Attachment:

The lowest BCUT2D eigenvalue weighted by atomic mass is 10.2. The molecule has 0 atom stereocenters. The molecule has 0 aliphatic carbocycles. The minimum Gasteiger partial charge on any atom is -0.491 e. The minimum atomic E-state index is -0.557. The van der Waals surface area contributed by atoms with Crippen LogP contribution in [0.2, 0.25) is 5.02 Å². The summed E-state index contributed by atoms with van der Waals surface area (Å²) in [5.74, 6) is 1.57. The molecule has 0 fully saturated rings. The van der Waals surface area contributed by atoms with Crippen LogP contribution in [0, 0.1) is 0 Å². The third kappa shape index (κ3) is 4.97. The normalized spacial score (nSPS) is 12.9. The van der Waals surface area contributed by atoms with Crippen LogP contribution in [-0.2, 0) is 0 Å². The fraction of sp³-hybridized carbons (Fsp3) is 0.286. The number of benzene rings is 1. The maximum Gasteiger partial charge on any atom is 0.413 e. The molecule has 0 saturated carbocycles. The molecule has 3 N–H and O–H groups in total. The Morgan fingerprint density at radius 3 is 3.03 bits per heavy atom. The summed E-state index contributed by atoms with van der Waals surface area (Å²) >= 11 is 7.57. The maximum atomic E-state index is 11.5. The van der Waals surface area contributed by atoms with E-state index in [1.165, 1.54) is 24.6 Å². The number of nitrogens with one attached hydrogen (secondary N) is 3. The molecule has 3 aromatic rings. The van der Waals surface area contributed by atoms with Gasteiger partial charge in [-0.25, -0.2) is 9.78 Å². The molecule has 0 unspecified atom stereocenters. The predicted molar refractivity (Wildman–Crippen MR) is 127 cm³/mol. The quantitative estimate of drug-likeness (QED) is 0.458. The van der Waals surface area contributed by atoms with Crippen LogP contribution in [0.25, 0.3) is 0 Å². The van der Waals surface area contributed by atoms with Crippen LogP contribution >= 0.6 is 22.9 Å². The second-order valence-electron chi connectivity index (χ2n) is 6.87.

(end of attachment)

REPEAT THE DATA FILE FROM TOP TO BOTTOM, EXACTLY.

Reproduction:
The lowest BCUT2D eigenvalue weighted by atomic mass is 10.2. The molecule has 0 atom stereocenters. The molecule has 0 aliphatic carbocycles. The minimum Gasteiger partial charge on any atom is -0.491 e. The minimum atomic E-state index is -0.557. The van der Waals surface area contributed by atoms with Crippen LogP contribution in [0.2, 0.25) is 5.02 Å². The summed E-state index contributed by atoms with van der Waals surface area (Å²) in [5.74, 6) is 1.57. The molecule has 0 fully saturated rings. The van der Waals surface area contributed by atoms with Crippen LogP contribution in [0, 0.1) is 0 Å². The third kappa shape index (κ3) is 4.97. The normalized spacial score (nSPS) is 12.9. The van der Waals surface area contributed by atoms with Crippen LogP contribution in [-0.2, 0) is 0 Å². The fraction of sp³-hybridized carbons (Fsp3) is 0.286. The number of benzene rings is 1. The maximum Gasteiger partial charge on any atom is 0.413 e. The molecule has 0 saturated carbocycles. The molecule has 3 N–H and O–H groups in total. The Morgan fingerprint density at radius 3 is 3.03 bits per heavy atom. The summed E-state index contributed by atoms with van der Waals surface area (Å²) >= 11 is 7.57. The maximum atomic E-state index is 11.5. The van der Waals surface area contributed by atoms with E-state index in [1.165, 1.54) is 24.6 Å². The number of nitrogens with one attached hydrogen (secondary N) is 3. The molecule has 3 aromatic rings. The van der Waals surface area contributed by atoms with Gasteiger partial charge in [-0.25, -0.2) is 9.78 Å². The molecule has 0 unspecified atom stereocenters. The predicted molar refractivity (Wildman–Crippen MR) is 127 cm³/mol. The quantitative estimate of drug-likeness (QED) is 0.458. The van der Waals surface area contributed by atoms with Crippen LogP contribution in [0.25, 0.3) is 0 Å². The van der Waals surface area contributed by atoms with Crippen LogP contribution >= 0.6 is 22.9 Å². The second-order valence-electron chi connectivity index (χ2n) is 6.87.